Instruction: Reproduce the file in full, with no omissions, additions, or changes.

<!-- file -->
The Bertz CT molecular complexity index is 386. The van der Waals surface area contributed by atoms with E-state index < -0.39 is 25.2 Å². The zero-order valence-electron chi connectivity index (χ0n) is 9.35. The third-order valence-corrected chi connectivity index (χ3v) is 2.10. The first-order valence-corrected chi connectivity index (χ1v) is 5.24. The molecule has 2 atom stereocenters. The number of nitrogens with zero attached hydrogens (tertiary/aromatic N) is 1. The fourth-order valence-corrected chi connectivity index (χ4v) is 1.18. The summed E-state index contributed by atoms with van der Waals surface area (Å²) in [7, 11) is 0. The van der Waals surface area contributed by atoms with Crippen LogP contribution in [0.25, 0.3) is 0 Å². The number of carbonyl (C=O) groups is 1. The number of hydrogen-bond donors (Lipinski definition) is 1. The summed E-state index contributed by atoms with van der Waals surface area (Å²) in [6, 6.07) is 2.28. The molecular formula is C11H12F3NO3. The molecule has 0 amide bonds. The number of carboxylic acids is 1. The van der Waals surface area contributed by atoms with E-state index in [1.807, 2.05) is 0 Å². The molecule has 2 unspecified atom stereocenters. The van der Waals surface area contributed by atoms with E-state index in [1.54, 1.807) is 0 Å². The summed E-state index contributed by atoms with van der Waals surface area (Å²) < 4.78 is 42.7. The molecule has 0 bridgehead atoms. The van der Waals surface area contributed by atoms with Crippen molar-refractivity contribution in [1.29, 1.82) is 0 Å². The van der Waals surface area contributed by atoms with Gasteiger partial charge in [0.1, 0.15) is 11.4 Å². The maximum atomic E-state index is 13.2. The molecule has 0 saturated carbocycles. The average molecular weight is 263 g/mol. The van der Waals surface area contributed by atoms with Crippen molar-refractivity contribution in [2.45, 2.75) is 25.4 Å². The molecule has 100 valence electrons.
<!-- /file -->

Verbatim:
The Bertz CT molecular complexity index is 386. The van der Waals surface area contributed by atoms with E-state index < -0.39 is 25.2 Å². The zero-order valence-electron chi connectivity index (χ0n) is 9.35. The third-order valence-corrected chi connectivity index (χ3v) is 2.10. The first-order valence-corrected chi connectivity index (χ1v) is 5.24. The molecule has 2 atom stereocenters. The number of nitrogens with zero attached hydrogens (tertiary/aromatic N) is 1. The fourth-order valence-corrected chi connectivity index (χ4v) is 1.18. The summed E-state index contributed by atoms with van der Waals surface area (Å²) in [7, 11) is 0. The van der Waals surface area contributed by atoms with Crippen LogP contribution in [0.25, 0.3) is 0 Å². The number of carbonyl (C=O) groups is 1. The number of hydrogen-bond donors (Lipinski definition) is 1. The summed E-state index contributed by atoms with van der Waals surface area (Å²) in [6, 6.07) is 2.28. The molecular formula is C11H12F3NO3. The molecule has 0 amide bonds. The number of carboxylic acids is 1. The van der Waals surface area contributed by atoms with E-state index in [1.807, 2.05) is 0 Å². The molecule has 2 unspecified atom stereocenters. The van der Waals surface area contributed by atoms with E-state index in [1.54, 1.807) is 0 Å². The summed E-state index contributed by atoms with van der Waals surface area (Å²) < 4.78 is 42.7. The molecule has 0 bridgehead atoms. The van der Waals surface area contributed by atoms with Crippen molar-refractivity contribution in [1.29, 1.82) is 0 Å². The van der Waals surface area contributed by atoms with Gasteiger partial charge in [0.1, 0.15) is 11.4 Å². The maximum atomic E-state index is 13.2. The molecule has 0 saturated carbocycles. The average molecular weight is 263 g/mol. The van der Waals surface area contributed by atoms with Crippen molar-refractivity contribution in [2.45, 2.75) is 25.4 Å². The molecule has 100 valence electrons.